Author Posting. © The Author(s), 2014. This is the author's version of the work. It is posted here by permission of American Chemical Society for personal use, not for redistribution. The definitive version was published in Environmental Science & Technology 48 (2014): 14248–14257, doi:10.1021/es501732h.
Runoff from glaciers and ice sheets has been acknowledged as a potential source of bioavailable dissolved organic matter (DOM) to downstream ecosystems. This source may become increasingly significant as glacial melt rates increase in response to future climate change. Recent work has identified significant concentrations of bioavailable carbon and iron in Greenland Ice Sheet (GrIS) runoff. The flux characteristics and export of N-rich DOM are poorly understood. Here, we employed electrospray ionization (ESI) coupled to Fourier transform ion cyclotron resonance mass spectrometry (FT-ICR MS) to determine the elemental compositions of DOM molecules in supraglacial water and subglacial runoff from a large GrIS outlet glacier. We provide the first detailed temporal analysis of the molecular composition of DOM exported over a full melt season. We find that DOM pools in supraglacial and subglacial runoff are compositionally diverse and that N-rich material is continuously exported throughout the melt season as the snowline retreats further inland. Identification of protein-like compounds and a high proportion of N-rich DOM, accounting for 27-41% of the DOM molecules identified by ESI FT-ICR MS, may suggest a microbial provenance and high bioavailability of glacially-exported DOM to downstream microbial 16 communities.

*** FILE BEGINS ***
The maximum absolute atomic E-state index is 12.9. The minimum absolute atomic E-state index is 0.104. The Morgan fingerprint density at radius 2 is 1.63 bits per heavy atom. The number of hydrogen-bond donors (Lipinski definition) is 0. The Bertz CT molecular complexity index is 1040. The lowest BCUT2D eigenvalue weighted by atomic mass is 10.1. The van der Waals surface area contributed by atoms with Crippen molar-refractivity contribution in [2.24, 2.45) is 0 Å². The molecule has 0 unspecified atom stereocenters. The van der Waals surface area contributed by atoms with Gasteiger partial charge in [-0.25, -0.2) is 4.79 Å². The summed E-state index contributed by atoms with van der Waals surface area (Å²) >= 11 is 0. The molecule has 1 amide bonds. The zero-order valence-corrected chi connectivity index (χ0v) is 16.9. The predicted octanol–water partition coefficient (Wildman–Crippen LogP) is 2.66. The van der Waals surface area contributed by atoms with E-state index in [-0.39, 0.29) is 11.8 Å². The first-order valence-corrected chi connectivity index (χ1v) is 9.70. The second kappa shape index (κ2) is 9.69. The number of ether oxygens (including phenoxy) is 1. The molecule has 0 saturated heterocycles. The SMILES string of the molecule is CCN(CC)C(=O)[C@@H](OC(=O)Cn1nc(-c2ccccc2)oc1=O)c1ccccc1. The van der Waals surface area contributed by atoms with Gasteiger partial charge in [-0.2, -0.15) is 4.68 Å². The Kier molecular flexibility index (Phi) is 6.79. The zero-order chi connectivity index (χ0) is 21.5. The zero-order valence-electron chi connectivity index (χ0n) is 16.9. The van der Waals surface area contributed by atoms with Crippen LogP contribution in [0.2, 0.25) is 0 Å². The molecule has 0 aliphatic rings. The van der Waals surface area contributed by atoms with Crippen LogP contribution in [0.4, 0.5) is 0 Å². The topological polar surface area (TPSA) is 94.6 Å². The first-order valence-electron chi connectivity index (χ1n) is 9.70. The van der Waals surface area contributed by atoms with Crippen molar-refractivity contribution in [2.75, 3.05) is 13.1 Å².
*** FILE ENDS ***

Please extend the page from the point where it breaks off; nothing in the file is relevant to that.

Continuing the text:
This research was funded by the Natural Environment Research Council UK (NERC) grant NE/E004016/1 (to J. L. Wadham) and a NERC CASE studentship to E. C. Lawson (NERC DTG/GEOG SN1316.6525) co-sponsored by Dionex Corporation (part of Thermo Fisher Scientific). Support to J. L. Wadham was also provided by the Leverhulme Trust via a Phillip
Leverhulme award and a Leverhulme Trust Research Fellowship. Support to M. P. Bhatia and E. B. Kujawinski was provided by a WHOI Clark Arctic Research Initiative Grant.
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